Only seconds passed before the student and I were out of the airplane, surveying the damage. A couple of firetrucks and a large delegation of airport employees, safety workers and the curious were rapidly approaching like a horde of angry villagers. There was no fire, but this was the peak of the rural fire season, and so our misadventure was witnessed by dozens of heavily equipped rural firefighters, fire spotters and tanker crews who were set for the day’s grass and forest fires.
They were only too glad to respond to this more spectacular event. Although the task at hand was primarily to aim fire extinguishers at the benign wreckage, the newspaper reported, in its inflated fashion, that “fire crews were on the scene for over an hour when the plane was forced to land with defective landing gear.”
All wrong, of course: The Comanche was jacked up — the gear put down — and then towed to the hangar within an hour.
This incident was classic in that it took a chain of no less than four or five influences to force the mishap to its conclusion: the beautiful and windless day — and two blissfully comfortable pilots — giving rise to complacency; the assignment of a nonstandard, no-flap landing (which, in the pilot’s mind, led to “no need to push the switch” that unintentionally included the gear switch); the distraction of the helicopter and the pleasant chitchat that pulled my attention away from the situational awareness just when the gear would have been lowered and confirmed; the fact that the gear warning horn and light were not working — something I did not know but should have (that alone would have likely saved the day); and our failure to recognize the odd long-and-fast float just before touchdown when we should have been on high alert.
In the immediate aftermath of this event, the student owner-pilot and I were, of course, riddled with guilt, remorse and embarrassment. Within the hour, the student was on the phone, confessing to the FAA, unaware that that was not actually required after an uncomplicated gear-up event. As a result, two FAA officials appeared a few days later to conduct an investigation. I escaped with only the requirement to take a check ride with an aviation safety counselor, a ride for which I prepared a very detailed “explanation” of what happened (a longer version of this article). I was rather let off the hook since the owner-pilot had more total hours than I did, including much experience in his own airplane, and, more to the point, was flying with an inoperative gear warning. He had also performed maintenance on the airplane, for which he was not authorized, and also had various discrepancies in his flying and maintenance logs.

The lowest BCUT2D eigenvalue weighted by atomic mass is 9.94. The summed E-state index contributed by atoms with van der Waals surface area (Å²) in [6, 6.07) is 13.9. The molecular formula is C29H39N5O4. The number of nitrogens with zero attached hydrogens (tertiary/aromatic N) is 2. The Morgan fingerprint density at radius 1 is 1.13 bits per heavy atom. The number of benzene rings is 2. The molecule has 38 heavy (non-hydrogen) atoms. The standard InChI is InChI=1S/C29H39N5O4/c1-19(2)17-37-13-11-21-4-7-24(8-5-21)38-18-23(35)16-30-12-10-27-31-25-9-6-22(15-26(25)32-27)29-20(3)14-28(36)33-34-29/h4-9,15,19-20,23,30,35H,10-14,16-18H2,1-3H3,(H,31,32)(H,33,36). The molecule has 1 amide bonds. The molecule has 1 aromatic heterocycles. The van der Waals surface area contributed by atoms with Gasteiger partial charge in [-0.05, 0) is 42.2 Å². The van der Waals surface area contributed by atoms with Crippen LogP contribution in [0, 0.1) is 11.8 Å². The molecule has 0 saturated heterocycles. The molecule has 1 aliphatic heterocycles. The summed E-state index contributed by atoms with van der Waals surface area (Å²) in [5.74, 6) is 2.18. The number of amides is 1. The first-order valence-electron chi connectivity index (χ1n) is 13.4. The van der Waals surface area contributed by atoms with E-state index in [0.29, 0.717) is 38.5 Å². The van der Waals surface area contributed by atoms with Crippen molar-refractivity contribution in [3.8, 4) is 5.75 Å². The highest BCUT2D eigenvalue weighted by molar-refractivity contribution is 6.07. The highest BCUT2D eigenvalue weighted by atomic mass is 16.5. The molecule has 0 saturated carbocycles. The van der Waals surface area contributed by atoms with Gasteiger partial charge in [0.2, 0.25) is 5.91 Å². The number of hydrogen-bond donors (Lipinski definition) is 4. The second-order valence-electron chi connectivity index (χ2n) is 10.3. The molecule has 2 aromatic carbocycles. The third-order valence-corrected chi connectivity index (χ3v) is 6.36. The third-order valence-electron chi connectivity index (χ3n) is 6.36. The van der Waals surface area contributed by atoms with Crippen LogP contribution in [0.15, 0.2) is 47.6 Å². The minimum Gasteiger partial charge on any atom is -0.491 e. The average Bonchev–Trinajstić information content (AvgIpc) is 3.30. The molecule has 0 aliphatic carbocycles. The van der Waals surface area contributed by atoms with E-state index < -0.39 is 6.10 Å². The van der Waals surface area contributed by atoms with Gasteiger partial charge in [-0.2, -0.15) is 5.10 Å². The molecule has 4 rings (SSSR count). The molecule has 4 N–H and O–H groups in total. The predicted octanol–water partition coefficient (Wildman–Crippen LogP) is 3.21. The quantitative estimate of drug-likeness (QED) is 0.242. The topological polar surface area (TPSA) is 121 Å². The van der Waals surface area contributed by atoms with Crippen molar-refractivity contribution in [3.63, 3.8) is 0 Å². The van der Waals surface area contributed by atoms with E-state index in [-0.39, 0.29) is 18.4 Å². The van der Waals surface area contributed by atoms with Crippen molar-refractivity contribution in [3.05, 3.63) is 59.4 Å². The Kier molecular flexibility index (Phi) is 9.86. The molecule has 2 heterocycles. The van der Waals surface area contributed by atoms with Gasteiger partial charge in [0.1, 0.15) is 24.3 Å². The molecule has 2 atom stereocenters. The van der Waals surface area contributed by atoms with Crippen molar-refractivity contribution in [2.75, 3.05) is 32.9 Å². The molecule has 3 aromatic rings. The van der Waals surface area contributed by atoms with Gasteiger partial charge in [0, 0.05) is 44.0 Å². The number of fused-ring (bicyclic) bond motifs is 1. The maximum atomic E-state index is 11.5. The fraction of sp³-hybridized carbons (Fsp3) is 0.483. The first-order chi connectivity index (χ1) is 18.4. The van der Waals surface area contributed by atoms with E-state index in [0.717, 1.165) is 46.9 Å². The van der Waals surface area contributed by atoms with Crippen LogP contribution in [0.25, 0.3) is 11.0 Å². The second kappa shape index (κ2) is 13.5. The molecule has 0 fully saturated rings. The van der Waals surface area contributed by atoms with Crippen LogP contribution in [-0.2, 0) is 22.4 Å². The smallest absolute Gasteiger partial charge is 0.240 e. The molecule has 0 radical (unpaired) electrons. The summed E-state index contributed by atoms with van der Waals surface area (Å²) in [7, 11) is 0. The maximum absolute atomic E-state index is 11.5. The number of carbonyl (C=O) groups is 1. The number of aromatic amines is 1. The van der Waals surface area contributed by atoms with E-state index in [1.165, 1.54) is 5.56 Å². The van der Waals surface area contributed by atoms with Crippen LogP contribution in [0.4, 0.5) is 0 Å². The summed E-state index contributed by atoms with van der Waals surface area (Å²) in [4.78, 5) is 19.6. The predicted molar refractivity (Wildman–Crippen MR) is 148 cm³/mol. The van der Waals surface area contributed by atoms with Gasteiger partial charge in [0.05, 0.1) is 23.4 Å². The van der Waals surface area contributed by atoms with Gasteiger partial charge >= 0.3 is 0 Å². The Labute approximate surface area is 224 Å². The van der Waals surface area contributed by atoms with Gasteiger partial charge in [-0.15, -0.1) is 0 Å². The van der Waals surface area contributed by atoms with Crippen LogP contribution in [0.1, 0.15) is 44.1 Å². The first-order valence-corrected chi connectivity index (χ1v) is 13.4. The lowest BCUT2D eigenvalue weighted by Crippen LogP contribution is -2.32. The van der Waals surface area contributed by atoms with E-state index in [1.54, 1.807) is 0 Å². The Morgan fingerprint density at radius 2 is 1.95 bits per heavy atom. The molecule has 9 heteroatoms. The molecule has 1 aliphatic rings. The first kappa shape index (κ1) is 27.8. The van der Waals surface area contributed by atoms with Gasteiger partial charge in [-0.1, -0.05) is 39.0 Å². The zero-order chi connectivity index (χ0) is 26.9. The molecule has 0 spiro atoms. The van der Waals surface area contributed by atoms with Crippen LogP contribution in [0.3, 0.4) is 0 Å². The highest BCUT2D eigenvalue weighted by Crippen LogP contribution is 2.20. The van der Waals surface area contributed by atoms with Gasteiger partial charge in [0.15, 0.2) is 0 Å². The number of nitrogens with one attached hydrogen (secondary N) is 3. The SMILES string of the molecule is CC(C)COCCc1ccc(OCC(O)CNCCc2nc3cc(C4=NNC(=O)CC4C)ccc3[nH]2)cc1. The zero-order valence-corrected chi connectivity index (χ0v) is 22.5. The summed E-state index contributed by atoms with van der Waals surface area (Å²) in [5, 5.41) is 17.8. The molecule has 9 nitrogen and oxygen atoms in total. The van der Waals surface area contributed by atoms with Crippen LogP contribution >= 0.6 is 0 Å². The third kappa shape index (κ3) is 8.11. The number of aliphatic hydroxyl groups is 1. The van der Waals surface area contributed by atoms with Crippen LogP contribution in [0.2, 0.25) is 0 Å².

Still, I was the CFI in charge of the flight, had given the student the assignment of the no-flap landing, and had assumed the task of communicating with the helicopter. I neglected to maintain total situational awareness and had forgotten perhaps the one most important thing to be aware of on final approach in a retractable-gear airplane. I also should have — and since this incident always do — checked the logs, maintenance records and Operating Handbook for each airplane with which I am unfamiliar. I am also careful not to divide PIC tasks between two pilots without a clear plan of who does what.
The happy ending was that, in the litany of “what doesn’t kill you makes you stronger,” we were both unharmed, the airplane was repairable, we became better (and quite humbled) pilots, and I became a better flight instructor for it. No amount of hangar flying, safety meetings, reading or recurrent training teaches a lesson as does the slap in the face of an incident, a near-miss or an accident — the surprise that waits for every pilot, ready or not.